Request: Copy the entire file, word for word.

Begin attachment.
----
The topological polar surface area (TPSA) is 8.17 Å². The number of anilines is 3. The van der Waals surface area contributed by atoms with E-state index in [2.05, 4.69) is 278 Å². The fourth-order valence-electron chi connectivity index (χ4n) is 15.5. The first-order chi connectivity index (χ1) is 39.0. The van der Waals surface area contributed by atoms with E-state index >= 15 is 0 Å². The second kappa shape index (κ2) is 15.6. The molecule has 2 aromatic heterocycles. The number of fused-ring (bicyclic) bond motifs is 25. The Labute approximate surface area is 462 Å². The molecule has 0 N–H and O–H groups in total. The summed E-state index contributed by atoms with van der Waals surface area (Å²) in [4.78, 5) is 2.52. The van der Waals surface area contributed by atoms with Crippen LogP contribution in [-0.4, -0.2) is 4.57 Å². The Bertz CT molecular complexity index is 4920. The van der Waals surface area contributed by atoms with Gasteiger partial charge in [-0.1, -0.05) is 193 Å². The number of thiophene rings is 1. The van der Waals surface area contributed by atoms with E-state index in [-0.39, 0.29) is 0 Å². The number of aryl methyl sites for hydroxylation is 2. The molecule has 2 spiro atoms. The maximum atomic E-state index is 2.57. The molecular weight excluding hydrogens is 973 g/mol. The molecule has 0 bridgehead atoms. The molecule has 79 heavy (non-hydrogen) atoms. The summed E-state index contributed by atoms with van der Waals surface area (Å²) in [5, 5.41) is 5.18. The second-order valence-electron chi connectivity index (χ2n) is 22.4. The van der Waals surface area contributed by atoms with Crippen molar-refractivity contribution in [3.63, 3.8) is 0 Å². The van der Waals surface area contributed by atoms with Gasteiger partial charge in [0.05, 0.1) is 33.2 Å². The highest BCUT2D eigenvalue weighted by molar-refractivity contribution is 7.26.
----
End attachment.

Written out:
The topological polar surface area (TPSA) is 8.17 Å². The number of anilines is 3. The van der Waals surface area contributed by atoms with E-state index in [2.05, 4.69) is 278 Å². The fourth-order valence-electron chi connectivity index (χ4n) is 15.5. The first-order chi connectivity index (χ1) is 39.0. The van der Waals surface area contributed by atoms with E-state index >= 15 is 0 Å². The second kappa shape index (κ2) is 15.6. The molecule has 2 aromatic heterocycles. The number of fused-ring (bicyclic) bond motifs is 25. The Labute approximate surface area is 462 Å². The molecule has 0 N–H and O–H groups in total. The summed E-state index contributed by atoms with van der Waals surface area (Å²) in [4.78, 5) is 2.52. The van der Waals surface area contributed by atoms with Crippen LogP contribution in [-0.4, -0.2) is 4.57 Å². The Bertz CT molecular complexity index is 4920. The van der Waals surface area contributed by atoms with Gasteiger partial charge in [-0.1, -0.05) is 193 Å². The number of thiophene rings is 1. The van der Waals surface area contributed by atoms with E-state index in [-0.39, 0.29) is 0 Å². The number of aryl methyl sites for hydroxylation is 2. The molecule has 2 spiro atoms. The maximum atomic E-state index is 2.57. The molecular weight excluding hydrogens is 973 g/mol. The molecule has 0 bridgehead atoms. The molecule has 79 heavy (non-hydrogen) atoms. The summed E-state index contributed by atoms with van der Waals surface area (Å²) in [5, 5.41) is 5.18. The second-order valence-electron chi connectivity index (χ2n) is 22.4. The van der Waals surface area contributed by atoms with Crippen molar-refractivity contribution in [3.63, 3.8) is 0 Å². The van der Waals surface area contributed by atoms with Gasteiger partial charge in [0.05, 0.1) is 33.2 Å². The highest BCUT2D eigenvalue weighted by molar-refractivity contribution is 7.26.